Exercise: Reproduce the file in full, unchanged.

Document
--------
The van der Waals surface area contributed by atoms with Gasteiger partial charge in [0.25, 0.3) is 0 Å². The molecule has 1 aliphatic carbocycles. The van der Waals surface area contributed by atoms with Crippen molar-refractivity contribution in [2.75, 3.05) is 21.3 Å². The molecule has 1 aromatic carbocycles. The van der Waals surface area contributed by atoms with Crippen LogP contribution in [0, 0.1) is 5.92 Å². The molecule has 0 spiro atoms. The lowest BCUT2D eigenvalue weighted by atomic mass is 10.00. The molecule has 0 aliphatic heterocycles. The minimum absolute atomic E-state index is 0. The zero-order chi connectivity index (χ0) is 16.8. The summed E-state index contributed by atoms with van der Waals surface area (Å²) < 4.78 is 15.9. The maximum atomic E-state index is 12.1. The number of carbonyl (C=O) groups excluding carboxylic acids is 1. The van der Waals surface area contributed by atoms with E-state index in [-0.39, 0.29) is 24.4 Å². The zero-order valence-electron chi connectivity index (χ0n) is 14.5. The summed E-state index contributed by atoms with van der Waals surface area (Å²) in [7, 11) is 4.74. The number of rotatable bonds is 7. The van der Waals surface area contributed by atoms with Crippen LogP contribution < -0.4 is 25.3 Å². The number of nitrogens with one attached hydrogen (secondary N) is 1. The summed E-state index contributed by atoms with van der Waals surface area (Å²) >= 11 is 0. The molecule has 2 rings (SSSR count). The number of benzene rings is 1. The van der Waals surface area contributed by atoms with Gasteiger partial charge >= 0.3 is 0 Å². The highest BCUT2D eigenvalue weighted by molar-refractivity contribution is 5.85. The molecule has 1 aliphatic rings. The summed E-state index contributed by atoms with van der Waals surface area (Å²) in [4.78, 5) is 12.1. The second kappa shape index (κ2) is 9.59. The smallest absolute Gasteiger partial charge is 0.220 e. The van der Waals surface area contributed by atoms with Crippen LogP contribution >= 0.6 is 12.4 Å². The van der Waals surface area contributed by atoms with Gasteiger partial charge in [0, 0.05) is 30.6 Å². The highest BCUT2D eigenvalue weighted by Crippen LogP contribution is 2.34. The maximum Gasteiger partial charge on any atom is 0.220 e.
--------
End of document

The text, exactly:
The van der Waals surface area contributed by atoms with Gasteiger partial charge in [0.25, 0.3) is 0 Å². The molecule has 1 aliphatic carbocycles. The van der Waals surface area contributed by atoms with Crippen molar-refractivity contribution in [2.75, 3.05) is 21.3 Å². The molecule has 1 aromatic carbocycles. The van der Waals surface area contributed by atoms with Crippen LogP contribution in [0, 0.1) is 5.92 Å². The molecule has 0 spiro atoms. The lowest BCUT2D eigenvalue weighted by atomic mass is 10.00. The molecule has 0 aliphatic heterocycles. The minimum absolute atomic E-state index is 0. The zero-order chi connectivity index (χ0) is 16.8. The summed E-state index contributed by atoms with van der Waals surface area (Å²) < 4.78 is 15.9. The maximum atomic E-state index is 12.1. The number of carbonyl (C=O) groups excluding carboxylic acids is 1. The van der Waals surface area contributed by atoms with E-state index in [-0.39, 0.29) is 24.4 Å². The zero-order valence-electron chi connectivity index (χ0n) is 14.5. The summed E-state index contributed by atoms with van der Waals surface area (Å²) in [7, 11) is 4.74. The number of rotatable bonds is 7. The van der Waals surface area contributed by atoms with Crippen LogP contribution < -0.4 is 25.3 Å². The number of nitrogens with one attached hydrogen (secondary N) is 1. The summed E-state index contributed by atoms with van der Waals surface area (Å²) >= 11 is 0. The molecule has 2 rings (SSSR count). The number of benzene rings is 1. The van der Waals surface area contributed by atoms with Gasteiger partial charge >= 0.3 is 0 Å². The highest BCUT2D eigenvalue weighted by molar-refractivity contribution is 5.85. The molecule has 1 aliphatic rings. The summed E-state index contributed by atoms with van der Waals surface area (Å²) in [4.78, 5) is 12.1. The second kappa shape index (κ2) is 9.59. The smallest absolute Gasteiger partial charge is 0.220 e. The van der Waals surface area contributed by atoms with Crippen LogP contribution >= 0.6 is 12.4 Å². The van der Waals surface area contributed by atoms with Gasteiger partial charge in [0, 0.05) is 30.6 Å². The highest BCUT2D eigenvalue weighted by Crippen LogP contribution is 2.34. The maximum Gasteiger partial charge on any atom is 0.220 e.